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postgraduate thesis: Identification of intermediate antibodies of broadly neutralizing HIV-1 human monoclonal antibody b12 and characterization of variable loops of HIV-1 envelop glycoprotein

TitleIdentification of intermediate antibodies of broadly neutralizing HIV-1 human monoclonal antibody b12 and characterization of variable loops of HIV-1 envelop glycoprotein
Authors
Advisors
Issue Date2013
PublisherThe University of Hong Kong (Pokfulam, Hong Kong)
Citation
Yuan, T. [袁婷婷]. (2013). Identification of intermediate antibodies of broadly neutralizing HIV-1 human monoclonal antibody b12 and characterization of variable loops of HIV-1 envelop glycoprotein. (Thesis). University of Hong Kong, Pokfulam, Hong Kong SAR. Retrieved from http://dx.doi.org/10.5353/th_b5177305
AbstractAn effective HIV-1 vaccine will likely elicit broadly neutralizing antibodies (bnAbs). However, development of vaccine immunogens that induce bnAbs remains a challenging goal. Understanding the somatic maturation pathways of known broadly neutralizing HIV-1 human monoclonal antibodies (bnmAbs) may help vaccine immunogen design. All known HIV-1 bnmAbs are highly somatically matured, and the putative germline antibodies of the known HIV-1 bnmAbs lack measurable binding activity to HIV-1 envelope glycoprotein (Env). Based on these observations, we hypothesize that somatic maturation of known HIV-1 bnmAbs may be initiated by primary immunogens which may not be related to HIV-1 Env; such primary immunogens trigger the somatic maturation of the germline antibodies and induce intermediate antibodies that bind to HIV-1 Env and further mature to bnAbs upon HIV-1 infection or Env vaccination. The main objective of my study is to identify intermediate antibodies of bnmAb b12 in uninfected and infected human individuals, as well as in uninfected rhesus macaques, the model animals for vaccine development. I constructed two nonimmune cDNA antibody VH1 scFv libraries using the mRNAs isolated from pooled PBMCs of 200 uninfected healthy human individuals and one uninfected rhesus macaque, respectively, and identified 5 and 10 possible b12 intermediate immunoglobulin heavy chain V-segments (IGHVs) from the human and macaque nonimmune libraries, respectively. 454 deep sequencing of the VHs and VLs in the nonimmune and two immune human cDNA Fab libraries confirmed the existence of b12 intermediate IGHVs, but we did not find further maturation of the b12 intermediate IGHVs in HIV-1-infected human individuals. Further sequence analysis revealed the extremely low frequency of the VHs with exactly the same V(D)J recombination as b12, which may explain the lack of further maturation of the intermediate IGHVs of b12 in HIV-1-infected humans. Characterization of HIV-1 Env trimer may aid in Env-based vaccine immunogen design. Therefore, I investigated the importance of Env variable loops in Env-mediated viral function. A panel of gp160JRFL loop deletion/replacement mutants were constructed and tested. The results indicate that, besides the CD4 binding loop and V3, V1V2 and loop D are also critical for virus entry into permissive cells. Deletion of variable V4 or V5 loop or replacement of V4 or V5 loop with a flexible linker of the same length abolish Env cell surface display, which may result from the conformational changes of the V4 or V5 loop deletion or replacement Env proteins. V4 or V5 deletion or replacement knocks out the CD4 binding site and CD4-induced site on Env, but enhances the exposure of the membrane-proximal external region (MPER) and N-trimer structure. In summary, my study demonstrated the existence of intermediate b12 IGHVs in uninfected and HIV-1-infected humans and rhesus macaques. These intermediate antibody fragments may be used to identify primary immunogens that initiate b12 somatic maturation. My study also showed the importance of Env variable loops for Env structural integrity and Env-mediated viral function. The enhanced exposure of the MPER in gp160JRFL ΔV4 or ΔV5 may be further explored for vaccine development to induce MPER-specific bnAbs.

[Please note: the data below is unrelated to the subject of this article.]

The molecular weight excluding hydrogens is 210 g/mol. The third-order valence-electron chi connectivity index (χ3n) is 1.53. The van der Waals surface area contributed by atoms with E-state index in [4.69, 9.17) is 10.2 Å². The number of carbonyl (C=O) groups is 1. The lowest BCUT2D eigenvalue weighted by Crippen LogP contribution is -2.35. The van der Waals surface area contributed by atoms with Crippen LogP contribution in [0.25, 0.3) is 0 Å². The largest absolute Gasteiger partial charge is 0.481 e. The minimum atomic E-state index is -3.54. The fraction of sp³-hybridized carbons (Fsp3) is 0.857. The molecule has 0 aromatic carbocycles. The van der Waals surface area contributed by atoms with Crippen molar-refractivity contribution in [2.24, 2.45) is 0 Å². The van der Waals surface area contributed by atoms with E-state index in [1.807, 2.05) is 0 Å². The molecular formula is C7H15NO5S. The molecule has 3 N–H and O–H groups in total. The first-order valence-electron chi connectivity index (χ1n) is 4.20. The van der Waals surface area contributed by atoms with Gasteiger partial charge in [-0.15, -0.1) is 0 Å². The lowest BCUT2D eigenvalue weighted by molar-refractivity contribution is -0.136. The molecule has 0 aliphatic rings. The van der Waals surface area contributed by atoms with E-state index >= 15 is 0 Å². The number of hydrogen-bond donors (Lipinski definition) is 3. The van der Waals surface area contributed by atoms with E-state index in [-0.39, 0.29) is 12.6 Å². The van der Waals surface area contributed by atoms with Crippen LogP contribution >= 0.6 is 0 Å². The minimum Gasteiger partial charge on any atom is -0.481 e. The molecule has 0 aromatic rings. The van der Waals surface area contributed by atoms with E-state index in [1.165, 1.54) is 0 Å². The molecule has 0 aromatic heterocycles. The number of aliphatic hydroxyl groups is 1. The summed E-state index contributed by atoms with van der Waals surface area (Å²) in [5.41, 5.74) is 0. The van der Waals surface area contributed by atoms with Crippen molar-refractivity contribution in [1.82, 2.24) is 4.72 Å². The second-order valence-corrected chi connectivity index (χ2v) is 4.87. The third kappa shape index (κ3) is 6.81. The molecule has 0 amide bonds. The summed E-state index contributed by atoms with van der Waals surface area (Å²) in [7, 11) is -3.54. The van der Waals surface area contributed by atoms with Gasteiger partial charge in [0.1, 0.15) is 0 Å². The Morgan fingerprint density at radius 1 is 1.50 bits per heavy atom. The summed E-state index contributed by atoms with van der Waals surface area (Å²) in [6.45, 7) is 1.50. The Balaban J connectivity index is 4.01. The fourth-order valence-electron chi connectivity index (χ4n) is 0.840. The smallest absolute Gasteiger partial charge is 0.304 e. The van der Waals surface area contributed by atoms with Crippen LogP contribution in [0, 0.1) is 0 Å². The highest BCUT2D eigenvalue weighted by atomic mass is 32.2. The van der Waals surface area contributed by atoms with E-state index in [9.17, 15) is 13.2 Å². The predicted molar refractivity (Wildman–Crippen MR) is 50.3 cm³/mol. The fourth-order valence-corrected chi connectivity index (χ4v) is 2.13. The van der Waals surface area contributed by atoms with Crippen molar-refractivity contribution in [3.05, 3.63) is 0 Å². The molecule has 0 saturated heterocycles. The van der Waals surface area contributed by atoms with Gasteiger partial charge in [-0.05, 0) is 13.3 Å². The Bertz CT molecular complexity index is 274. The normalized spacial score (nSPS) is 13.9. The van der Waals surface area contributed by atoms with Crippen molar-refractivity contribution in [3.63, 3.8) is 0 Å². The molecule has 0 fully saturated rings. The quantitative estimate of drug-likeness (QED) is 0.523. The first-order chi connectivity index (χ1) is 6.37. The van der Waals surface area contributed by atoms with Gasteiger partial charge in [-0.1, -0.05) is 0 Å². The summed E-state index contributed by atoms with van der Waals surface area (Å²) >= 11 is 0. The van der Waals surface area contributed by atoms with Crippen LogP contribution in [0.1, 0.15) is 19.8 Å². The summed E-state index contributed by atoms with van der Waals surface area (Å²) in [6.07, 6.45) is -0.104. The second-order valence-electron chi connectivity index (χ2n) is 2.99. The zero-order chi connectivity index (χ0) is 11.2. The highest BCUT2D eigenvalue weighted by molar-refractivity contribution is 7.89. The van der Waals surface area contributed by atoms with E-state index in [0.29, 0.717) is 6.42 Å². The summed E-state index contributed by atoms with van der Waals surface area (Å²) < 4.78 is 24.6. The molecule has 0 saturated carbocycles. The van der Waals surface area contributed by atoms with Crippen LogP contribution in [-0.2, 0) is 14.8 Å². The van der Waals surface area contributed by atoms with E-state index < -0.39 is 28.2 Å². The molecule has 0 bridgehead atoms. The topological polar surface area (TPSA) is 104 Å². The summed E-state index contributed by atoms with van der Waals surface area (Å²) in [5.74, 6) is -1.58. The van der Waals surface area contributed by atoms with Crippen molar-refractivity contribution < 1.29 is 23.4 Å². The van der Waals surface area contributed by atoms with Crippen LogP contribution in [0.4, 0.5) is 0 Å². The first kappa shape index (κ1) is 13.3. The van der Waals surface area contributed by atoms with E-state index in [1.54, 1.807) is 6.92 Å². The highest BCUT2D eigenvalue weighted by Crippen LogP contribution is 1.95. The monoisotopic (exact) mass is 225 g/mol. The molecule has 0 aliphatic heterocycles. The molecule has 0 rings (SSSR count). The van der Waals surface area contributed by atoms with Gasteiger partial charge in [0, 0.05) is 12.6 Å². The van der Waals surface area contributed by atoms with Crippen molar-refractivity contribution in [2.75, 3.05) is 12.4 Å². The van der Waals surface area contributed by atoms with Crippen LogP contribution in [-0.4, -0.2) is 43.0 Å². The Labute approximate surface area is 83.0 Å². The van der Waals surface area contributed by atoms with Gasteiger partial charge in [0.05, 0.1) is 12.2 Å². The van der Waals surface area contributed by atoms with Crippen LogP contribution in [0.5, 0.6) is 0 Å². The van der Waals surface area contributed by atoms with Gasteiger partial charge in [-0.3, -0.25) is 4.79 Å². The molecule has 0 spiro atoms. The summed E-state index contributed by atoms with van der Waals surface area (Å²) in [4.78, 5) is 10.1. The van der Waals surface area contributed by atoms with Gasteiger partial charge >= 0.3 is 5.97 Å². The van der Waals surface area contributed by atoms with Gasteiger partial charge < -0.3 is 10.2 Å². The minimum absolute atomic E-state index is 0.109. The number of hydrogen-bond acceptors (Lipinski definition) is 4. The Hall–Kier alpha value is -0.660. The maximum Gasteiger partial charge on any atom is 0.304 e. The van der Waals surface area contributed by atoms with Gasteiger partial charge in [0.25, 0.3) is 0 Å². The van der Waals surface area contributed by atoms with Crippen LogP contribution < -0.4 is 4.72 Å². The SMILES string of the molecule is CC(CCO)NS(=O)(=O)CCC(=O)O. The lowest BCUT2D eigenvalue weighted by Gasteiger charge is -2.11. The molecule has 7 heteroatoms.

DegreeDoctor of Philosophy
SubjectGlycoproteins
Monoclonal antibodies
HIV infections - Immunological aspects
Dept/ProgramMicrobiology
Persistent Identifierhttp://hdl.handle.net/10722/196469

 

DC FieldValueLanguage
dc.contributor.advisorZheng, B-
dc.contributor.advisorTsao, GSW-
dc.contributor.advisorZhang, M-
dc.contributor.authorYuan, Tingting-
dc.contributor.author袁婷婷-
dc.date.accessioned2014-04-11T23:14:27Z-
dc.date.available2014-04-11T23:14:27Z-
dc.date.issued2013-